Blood sugar is only one part of a healthy lifestyle with diabetes. A person should also have their cholesterol and blood pressure checked regularly to help avoid heart disease. In addition, people with diabetes should check their feet regularly for sores or other problems and should receive regular eye exams.
Type 2 DM begins with insulin resistance, a condition in which cells fail to respond to insulin properly. As the disease progresses a lack of insulin may also develop. This form was previously referred to as “non insulin-dependent diabetes mellitus” (NIDDM) or “adult-onset diabetes”. The most common cause is excessive body weight and insufficient exercise.
A: Diabetes management is a chronic health condition, but can be managed with proper care from doctors. People diagnosed with type 1 and type 2 diabetes must monitor their blood sugar levels several times a day, usually before or after meals. Your doctor will work with you to determine the range of blood sugar levels best for each individual.
• In a small study reported in the Journal of Dietary Supplements in 2011, researchers found that when people with type 2 diabetes supplemented their diets with ground flaxseed, fasting blood glucose levels decreased 19.7 percent, total cholesterol decreased more than 14.3 percent, triglycerides lowered 1.5 percent, and low-density LDL (bad) cholesterol declined 21.8 percent.
If your body doesn’t make enough or any insulin, or if your cells resist the insulin your body makes, the glucose can’t get into them and you have no energy. This can make you more hungry and tired than usual.
Increased ketones in your urine (diabetic ketoacidosis). If your cells are starved for energy, your body may begin to break down fat. This produces toxic acids known as ketones. Watch for loss of appetite, weakness, vomiting, fever, stomach pain and a sweet, fruity breath. You can check your urine for excess ketones with an over-the-counter ketones test kit. If you have excess ketones in your urine, consult your doctor right away or seek emergency care. This condition is more common in people with type 1 diabetes.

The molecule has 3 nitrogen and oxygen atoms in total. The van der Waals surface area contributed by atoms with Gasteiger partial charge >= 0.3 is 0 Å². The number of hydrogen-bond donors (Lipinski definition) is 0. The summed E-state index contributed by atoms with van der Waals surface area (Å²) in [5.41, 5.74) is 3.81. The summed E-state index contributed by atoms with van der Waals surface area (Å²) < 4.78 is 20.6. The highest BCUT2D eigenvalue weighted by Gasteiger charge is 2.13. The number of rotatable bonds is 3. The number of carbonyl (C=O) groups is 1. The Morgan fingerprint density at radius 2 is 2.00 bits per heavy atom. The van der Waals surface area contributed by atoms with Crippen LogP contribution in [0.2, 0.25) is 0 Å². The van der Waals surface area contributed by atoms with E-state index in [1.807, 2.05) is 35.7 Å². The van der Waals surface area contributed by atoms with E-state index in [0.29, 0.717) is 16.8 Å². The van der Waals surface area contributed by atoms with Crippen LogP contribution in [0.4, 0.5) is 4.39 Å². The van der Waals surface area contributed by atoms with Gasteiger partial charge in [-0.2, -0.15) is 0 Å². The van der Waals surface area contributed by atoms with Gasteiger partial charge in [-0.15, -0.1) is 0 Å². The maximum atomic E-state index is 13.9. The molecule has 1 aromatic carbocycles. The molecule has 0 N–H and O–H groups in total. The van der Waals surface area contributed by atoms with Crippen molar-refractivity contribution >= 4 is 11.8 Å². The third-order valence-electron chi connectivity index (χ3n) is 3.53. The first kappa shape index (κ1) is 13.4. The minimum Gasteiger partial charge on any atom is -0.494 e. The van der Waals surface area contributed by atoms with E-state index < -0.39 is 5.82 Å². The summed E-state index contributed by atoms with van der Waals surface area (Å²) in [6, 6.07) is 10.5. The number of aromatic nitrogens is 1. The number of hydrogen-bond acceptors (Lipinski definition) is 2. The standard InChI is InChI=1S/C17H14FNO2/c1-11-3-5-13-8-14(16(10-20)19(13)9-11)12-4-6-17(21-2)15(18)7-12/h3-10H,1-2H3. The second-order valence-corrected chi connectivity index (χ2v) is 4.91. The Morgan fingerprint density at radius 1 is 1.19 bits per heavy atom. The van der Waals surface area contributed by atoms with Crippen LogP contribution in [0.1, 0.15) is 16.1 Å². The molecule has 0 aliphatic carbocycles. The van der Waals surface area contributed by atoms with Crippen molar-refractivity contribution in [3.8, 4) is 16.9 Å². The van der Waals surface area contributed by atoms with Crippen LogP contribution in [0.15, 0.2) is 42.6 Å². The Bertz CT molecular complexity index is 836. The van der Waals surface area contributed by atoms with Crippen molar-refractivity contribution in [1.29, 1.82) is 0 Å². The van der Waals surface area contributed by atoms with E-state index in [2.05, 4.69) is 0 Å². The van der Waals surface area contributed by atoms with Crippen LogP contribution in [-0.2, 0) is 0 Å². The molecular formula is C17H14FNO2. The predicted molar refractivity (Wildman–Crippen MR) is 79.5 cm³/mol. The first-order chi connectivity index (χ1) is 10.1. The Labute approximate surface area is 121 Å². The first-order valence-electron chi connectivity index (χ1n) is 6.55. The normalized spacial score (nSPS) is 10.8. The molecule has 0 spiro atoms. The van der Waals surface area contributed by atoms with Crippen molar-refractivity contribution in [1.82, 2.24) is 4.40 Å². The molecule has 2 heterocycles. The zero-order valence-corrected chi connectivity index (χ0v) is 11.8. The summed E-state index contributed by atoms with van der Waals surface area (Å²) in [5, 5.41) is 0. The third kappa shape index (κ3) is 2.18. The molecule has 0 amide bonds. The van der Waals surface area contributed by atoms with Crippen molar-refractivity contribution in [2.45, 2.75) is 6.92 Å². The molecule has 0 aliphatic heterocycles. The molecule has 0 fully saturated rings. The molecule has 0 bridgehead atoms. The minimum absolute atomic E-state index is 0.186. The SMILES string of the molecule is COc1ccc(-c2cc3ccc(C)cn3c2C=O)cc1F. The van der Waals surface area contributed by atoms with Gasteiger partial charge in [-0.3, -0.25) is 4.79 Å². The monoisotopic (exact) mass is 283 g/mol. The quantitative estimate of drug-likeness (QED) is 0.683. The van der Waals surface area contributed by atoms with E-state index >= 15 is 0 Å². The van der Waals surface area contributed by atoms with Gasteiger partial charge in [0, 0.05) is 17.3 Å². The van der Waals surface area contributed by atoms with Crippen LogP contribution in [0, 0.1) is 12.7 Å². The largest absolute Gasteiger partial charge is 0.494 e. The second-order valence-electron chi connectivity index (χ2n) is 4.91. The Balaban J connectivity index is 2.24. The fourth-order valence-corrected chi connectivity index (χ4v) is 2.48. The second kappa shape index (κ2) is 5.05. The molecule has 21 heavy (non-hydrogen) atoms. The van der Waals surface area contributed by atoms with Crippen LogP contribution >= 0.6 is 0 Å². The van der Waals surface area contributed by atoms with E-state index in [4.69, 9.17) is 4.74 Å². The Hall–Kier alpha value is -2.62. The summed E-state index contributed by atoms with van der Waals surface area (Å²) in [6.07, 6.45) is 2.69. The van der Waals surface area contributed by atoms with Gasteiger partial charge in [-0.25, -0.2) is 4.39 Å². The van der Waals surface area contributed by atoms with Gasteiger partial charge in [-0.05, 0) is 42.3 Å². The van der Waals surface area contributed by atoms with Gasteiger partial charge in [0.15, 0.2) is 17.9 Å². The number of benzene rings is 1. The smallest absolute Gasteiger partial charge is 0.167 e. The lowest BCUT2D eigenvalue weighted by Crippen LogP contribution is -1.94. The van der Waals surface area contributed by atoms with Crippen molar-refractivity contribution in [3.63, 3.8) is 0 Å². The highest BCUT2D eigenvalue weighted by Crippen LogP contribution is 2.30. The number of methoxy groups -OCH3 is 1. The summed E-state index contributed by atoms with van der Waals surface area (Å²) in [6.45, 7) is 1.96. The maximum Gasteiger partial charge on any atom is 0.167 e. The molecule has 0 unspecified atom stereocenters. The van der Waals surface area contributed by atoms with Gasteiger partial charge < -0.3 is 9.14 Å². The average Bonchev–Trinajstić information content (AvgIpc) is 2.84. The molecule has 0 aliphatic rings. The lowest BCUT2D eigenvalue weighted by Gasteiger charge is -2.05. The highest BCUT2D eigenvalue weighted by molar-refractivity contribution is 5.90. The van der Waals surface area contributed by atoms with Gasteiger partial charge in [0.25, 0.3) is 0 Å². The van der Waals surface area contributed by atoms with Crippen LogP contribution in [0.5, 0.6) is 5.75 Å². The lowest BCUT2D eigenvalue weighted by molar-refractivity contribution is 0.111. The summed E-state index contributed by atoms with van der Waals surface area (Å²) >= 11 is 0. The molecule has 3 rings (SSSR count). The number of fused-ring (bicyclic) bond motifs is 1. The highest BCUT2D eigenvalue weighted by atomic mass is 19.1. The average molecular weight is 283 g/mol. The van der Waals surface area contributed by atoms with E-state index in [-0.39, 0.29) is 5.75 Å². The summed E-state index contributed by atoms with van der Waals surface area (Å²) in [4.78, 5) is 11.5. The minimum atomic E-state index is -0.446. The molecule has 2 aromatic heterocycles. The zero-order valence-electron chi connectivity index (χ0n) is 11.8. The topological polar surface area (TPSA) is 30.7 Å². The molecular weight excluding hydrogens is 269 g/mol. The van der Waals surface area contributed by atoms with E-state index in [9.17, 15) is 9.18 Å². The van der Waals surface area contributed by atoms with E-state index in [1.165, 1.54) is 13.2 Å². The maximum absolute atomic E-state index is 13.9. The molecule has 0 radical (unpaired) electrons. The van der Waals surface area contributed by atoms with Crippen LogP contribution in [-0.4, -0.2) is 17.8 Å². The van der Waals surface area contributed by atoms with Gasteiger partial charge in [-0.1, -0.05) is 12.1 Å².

Insulin resistance is the diminished ability of cells to respond to the action of insulin in transporting glucose (sugar) from the bloodstream into muscle and other tissues. There are no signs or symptoms of insulin resistance. Causes of insulin can include conditions such as stress, obesity, metabolic syndrome, and steroid use.
SI: Well, they are excited because they can save costs. In America, each state we have who pays your health care. It’s either your employer if you’re at a large company, and most companies will cover it. So we sell both to employers.
There are a few types of diabetes, though the main two types are type 1 and type 2 diabetes. They differ due to the cause. You may have sudden symptoms of diabetes, or a diagnosis may surprise you because the symptoms have been gradual over many months or years.
If the patient is obese and has had difficulty losing weight on their own, talk to a health-care professional. He or she can recommend a dietitian or a weight-modification program to help the patient reach a goal.
Dr. Charles “Pat” Davis, MD, PhD, is a board certified Emergency Medicine doctor who currently practices as a consultant and staff member for hospitals. He has a PhD in Microbiology (UT at Austin), and the MD (Univ. Texas Medical Branch, Galveston). He is a Clinical Professor (retired) in the Division of Emergency Medicine, UT Health Science Center at San Antonio, and has been the Chief of Emergency Medicine at UT Medical Branch and at UTHSCSA with over 250 publications.